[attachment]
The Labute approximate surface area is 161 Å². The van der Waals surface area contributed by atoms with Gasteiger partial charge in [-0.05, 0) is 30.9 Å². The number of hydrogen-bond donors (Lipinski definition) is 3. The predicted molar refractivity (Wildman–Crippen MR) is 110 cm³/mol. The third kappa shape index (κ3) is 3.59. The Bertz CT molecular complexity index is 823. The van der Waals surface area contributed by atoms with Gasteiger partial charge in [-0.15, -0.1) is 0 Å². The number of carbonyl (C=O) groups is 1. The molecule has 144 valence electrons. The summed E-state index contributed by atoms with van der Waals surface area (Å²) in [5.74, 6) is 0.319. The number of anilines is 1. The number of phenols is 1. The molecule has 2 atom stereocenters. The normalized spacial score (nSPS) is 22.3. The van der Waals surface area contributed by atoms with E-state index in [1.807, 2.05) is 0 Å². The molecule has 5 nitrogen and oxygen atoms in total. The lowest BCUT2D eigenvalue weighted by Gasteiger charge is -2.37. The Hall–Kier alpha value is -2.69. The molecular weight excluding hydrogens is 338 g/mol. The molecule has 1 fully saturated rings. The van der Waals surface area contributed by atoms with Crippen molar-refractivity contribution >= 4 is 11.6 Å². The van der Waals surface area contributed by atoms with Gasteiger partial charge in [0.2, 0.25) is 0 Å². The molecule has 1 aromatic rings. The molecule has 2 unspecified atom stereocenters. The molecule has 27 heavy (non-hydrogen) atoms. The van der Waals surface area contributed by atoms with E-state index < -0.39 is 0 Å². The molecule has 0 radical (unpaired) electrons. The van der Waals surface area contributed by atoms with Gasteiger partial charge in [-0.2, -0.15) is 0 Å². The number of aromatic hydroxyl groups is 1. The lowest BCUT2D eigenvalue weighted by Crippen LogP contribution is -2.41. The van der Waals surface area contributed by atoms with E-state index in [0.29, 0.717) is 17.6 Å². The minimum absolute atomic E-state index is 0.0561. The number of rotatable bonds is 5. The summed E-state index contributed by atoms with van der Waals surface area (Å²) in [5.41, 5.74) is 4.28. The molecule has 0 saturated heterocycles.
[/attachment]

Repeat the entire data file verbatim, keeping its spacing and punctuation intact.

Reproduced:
The Labute approximate surface area is 161 Å². The van der Waals surface area contributed by atoms with Gasteiger partial charge in [-0.05, 0) is 30.9 Å². The number of hydrogen-bond donors (Lipinski definition) is 3. The predicted molar refractivity (Wildman–Crippen MR) is 110 cm³/mol. The third kappa shape index (κ3) is 3.59. The Bertz CT molecular complexity index is 823. The van der Waals surface area contributed by atoms with Gasteiger partial charge in [-0.15, -0.1) is 0 Å². The number of carbonyl (C=O) groups is 1. The molecule has 144 valence electrons. The summed E-state index contributed by atoms with van der Waals surface area (Å²) in [5.74, 6) is 0.319. The number of anilines is 1. The number of phenols is 1. The molecule has 2 atom stereocenters. The normalized spacial score (nSPS) is 22.3. The van der Waals surface area contributed by atoms with E-state index in [1.807, 2.05) is 0 Å². The molecule has 5 nitrogen and oxygen atoms in total. The lowest BCUT2D eigenvalue weighted by Gasteiger charge is -2.37. The Hall–Kier alpha value is -2.69. The molecular weight excluding hydrogens is 338 g/mol. The molecule has 1 fully saturated rings. The van der Waals surface area contributed by atoms with Crippen molar-refractivity contribution >= 4 is 11.6 Å². The van der Waals surface area contributed by atoms with Gasteiger partial charge in [0.2, 0.25) is 0 Å². The molecule has 1 aromatic rings. The molecule has 2 unspecified atom stereocenters. The molecule has 27 heavy (non-hydrogen) atoms. The van der Waals surface area contributed by atoms with E-state index < -0.39 is 0 Å². The molecule has 0 radical (unpaired) electrons. The van der Waals surface area contributed by atoms with Gasteiger partial charge in [-0.2, -0.15) is 0 Å². The number of aromatic hydroxyl groups is 1. The lowest BCUT2D eigenvalue weighted by Crippen LogP contribution is -2.41. The van der Waals surface area contributed by atoms with E-state index in [0.29, 0.717) is 17.6 Å². The minimum absolute atomic E-state index is 0.0561. The number of rotatable bonds is 5. The summed E-state index contributed by atoms with van der Waals surface area (Å²) in [5.41, 5.74) is 4.28. The molecule has 0 saturated heterocycles.